Sunday morning was cold and raining. I wasn’t in a rush to get out of the door. With the Holiday Inn free breakfast buffet and a newspaper I was content for an hour or so. When it became obvious that it was not going to clear any time soon I got my gear and went fishing.

By the time I got to the gate at the private water it was without question raining.

I put on my Tailwaters XT rain jacket * and not wanting to empty my vest into my jacket I tried to put my vest on over my rain jacket. While putting the vest on over the jacket I inadvertently pulled the handle on the vest life jacket inflator. WHOOSH. That darned vest blew up like a balloon. I was only half way into it and with it blown up I had a difficult time getting the vest off. Well at least I now know it works. What I didn’t know was how to deflate the vest. I looked for a release valve and found none. Then I unscrewed the spent CO2 cartridge expecting the vest to deflate, it didn’t. Then I just gave up, determined to get some fishing done.

I quickly filled my jacket pockets with all of the necessary items I needed and headed to the river.

I walked in along the upper bank for about three-quarters of a mile and then climbed down a steep forty foot slope that was very slippery from the rain. After a few slips and slides I was safely in the water. Once in the water I was able to wade out and relax.

Several casts later with my new fly rod, I hooked up high in a tree. The leader broke off far enough that I needed to replace it. As I reached into my jacket I realized I did not have a leaders with me. They were in the vest back at the truck. I did have 5-6-7X tippet material, so I hand tied a new leader on to the existing leader stub, in the pouring rain. Once the new leader was made up I tied on a nymph and dropper. When I went to trim the knot at the leader end I mistakenly clipped the leader and not the tag end and the nymph and dropper were lost in the river, in the pouring rain.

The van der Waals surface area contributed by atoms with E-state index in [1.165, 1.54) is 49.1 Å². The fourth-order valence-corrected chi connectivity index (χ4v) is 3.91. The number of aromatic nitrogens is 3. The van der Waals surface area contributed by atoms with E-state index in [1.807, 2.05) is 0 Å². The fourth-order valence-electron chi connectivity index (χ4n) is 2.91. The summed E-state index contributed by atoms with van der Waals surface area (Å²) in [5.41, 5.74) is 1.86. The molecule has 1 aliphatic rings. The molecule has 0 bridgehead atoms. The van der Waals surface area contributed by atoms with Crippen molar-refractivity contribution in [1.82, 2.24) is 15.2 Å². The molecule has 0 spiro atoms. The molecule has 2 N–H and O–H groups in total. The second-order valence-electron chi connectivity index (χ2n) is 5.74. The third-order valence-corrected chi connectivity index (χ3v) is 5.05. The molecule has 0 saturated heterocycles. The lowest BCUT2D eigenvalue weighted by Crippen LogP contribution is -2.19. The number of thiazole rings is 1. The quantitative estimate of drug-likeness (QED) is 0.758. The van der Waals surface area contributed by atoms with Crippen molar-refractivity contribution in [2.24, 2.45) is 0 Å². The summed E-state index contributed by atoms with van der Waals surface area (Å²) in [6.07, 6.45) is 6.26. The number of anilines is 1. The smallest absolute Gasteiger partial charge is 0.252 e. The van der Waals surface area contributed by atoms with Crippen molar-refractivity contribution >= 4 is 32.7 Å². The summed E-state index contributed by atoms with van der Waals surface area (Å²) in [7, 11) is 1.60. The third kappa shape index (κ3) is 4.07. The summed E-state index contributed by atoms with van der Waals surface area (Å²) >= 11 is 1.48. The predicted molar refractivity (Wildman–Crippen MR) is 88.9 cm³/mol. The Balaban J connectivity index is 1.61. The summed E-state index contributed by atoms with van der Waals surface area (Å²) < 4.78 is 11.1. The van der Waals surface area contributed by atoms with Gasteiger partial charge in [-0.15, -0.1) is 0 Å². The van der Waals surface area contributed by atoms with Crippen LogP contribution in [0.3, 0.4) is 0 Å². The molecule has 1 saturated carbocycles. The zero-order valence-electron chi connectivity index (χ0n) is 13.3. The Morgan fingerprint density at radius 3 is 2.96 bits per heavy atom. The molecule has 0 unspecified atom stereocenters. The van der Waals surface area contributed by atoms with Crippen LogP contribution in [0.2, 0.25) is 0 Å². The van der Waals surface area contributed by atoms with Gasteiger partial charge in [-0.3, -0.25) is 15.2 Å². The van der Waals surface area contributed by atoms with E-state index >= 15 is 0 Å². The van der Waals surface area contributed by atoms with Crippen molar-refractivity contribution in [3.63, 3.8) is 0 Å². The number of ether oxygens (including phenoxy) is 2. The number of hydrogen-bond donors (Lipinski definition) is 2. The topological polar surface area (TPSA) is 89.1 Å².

I retied the nymph and dropper, added a split shot, reaching in my pocket for a strike indicator there was none. They too were back at the truck, in the pouring rain.

I looked into the fly box for the biggest dry fly I could find. That fly was going to be my strike indicator. I cut off the nymph, dropper and split shot. Tied on the dry fly indicator, added a length of tippet and tied the nymph and dropper back on. With the dry fly loaded up with Gink floatant I was ready to fish, in the pouring rain.

A few casts later it was FISH-ON. Having fished here before I knew how important it was to get all slack line back on the reel. These fish will surprise you with unexpected long runs. You should not try to rely on stripping line in and letting it out by hand. A smooth drag is a must here in the Davidson.

After a couple more runs, an 18 inch Rainbow was brought to the net.

The weather continued to deteriorate to the point I could no longer punch thru it with the new Sage 6wt. It was time to find shelter and hot coffee and bask in a great day of fishing.

One fish can make a lot of bad turn good.

* Check out the Tailwaters XT jacket by Orvis. The absolutely best piece of rain gear I have ever worn. You will stay dry and you will not sweat inside. The neoprene cuffs with Velcro tabs seal out all water whether casting or landing fish.